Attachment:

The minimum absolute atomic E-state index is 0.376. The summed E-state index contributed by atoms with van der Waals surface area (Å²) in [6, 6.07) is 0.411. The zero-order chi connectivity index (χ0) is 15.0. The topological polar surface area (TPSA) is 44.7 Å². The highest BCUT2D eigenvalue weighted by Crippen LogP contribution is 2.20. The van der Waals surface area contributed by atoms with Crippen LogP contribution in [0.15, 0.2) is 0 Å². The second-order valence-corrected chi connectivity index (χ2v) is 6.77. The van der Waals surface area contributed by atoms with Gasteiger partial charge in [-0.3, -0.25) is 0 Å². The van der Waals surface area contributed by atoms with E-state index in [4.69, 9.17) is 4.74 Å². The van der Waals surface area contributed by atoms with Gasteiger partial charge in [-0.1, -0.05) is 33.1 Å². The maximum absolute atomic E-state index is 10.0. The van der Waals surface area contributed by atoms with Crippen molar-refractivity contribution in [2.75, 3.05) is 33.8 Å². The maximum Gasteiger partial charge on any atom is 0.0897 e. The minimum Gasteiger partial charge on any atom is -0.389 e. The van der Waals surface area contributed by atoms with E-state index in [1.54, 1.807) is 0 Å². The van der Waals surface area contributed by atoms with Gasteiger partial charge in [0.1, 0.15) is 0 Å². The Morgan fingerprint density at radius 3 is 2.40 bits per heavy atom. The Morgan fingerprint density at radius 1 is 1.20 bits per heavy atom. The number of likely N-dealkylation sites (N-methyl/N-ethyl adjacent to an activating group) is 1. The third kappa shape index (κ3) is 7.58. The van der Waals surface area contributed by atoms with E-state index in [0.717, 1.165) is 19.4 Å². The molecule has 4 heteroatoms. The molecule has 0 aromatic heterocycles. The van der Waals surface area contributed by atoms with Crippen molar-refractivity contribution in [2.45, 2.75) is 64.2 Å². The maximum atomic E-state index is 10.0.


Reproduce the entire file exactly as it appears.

The minimum absolute atomic E-state index is 0.376. The summed E-state index contributed by atoms with van der Waals surface area (Å²) in [6, 6.07) is 0.411. The zero-order chi connectivity index (χ0) is 15.0. The topological polar surface area (TPSA) is 44.7 Å². The highest BCUT2D eigenvalue weighted by Crippen LogP contribution is 2.20. The van der Waals surface area contributed by atoms with Crippen LogP contribution in [0.15, 0.2) is 0 Å². The second-order valence-corrected chi connectivity index (χ2v) is 6.77. The van der Waals surface area contributed by atoms with Gasteiger partial charge in [-0.3, -0.25) is 0 Å². The van der Waals surface area contributed by atoms with E-state index in [4.69, 9.17) is 4.74 Å². The van der Waals surface area contributed by atoms with Gasteiger partial charge in [-0.1, -0.05) is 33.1 Å². The maximum absolute atomic E-state index is 10.0. The van der Waals surface area contributed by atoms with Crippen molar-refractivity contribution in [2.75, 3.05) is 33.8 Å². The maximum Gasteiger partial charge on any atom is 0.0897 e. The minimum Gasteiger partial charge on any atom is -0.389 e. The van der Waals surface area contributed by atoms with E-state index in [1.54, 1.807) is 0 Å². The van der Waals surface area contributed by atoms with Gasteiger partial charge in [0.1, 0.15) is 0 Å². The Morgan fingerprint density at radius 3 is 2.40 bits per heavy atom. The Morgan fingerprint density at radius 1 is 1.20 bits per heavy atom. The number of likely N-dealkylation sites (N-methyl/N-ethyl adjacent to an activating group) is 1. The third kappa shape index (κ3) is 7.58. The van der Waals surface area contributed by atoms with E-state index in [0.717, 1.165) is 19.4 Å². The molecule has 4 heteroatoms. The molecule has 0 aromatic heterocycles. The van der Waals surface area contributed by atoms with Crippen molar-refractivity contribution in [2.45, 2.75) is 64.2 Å². The maximum atomic E-state index is 10.0.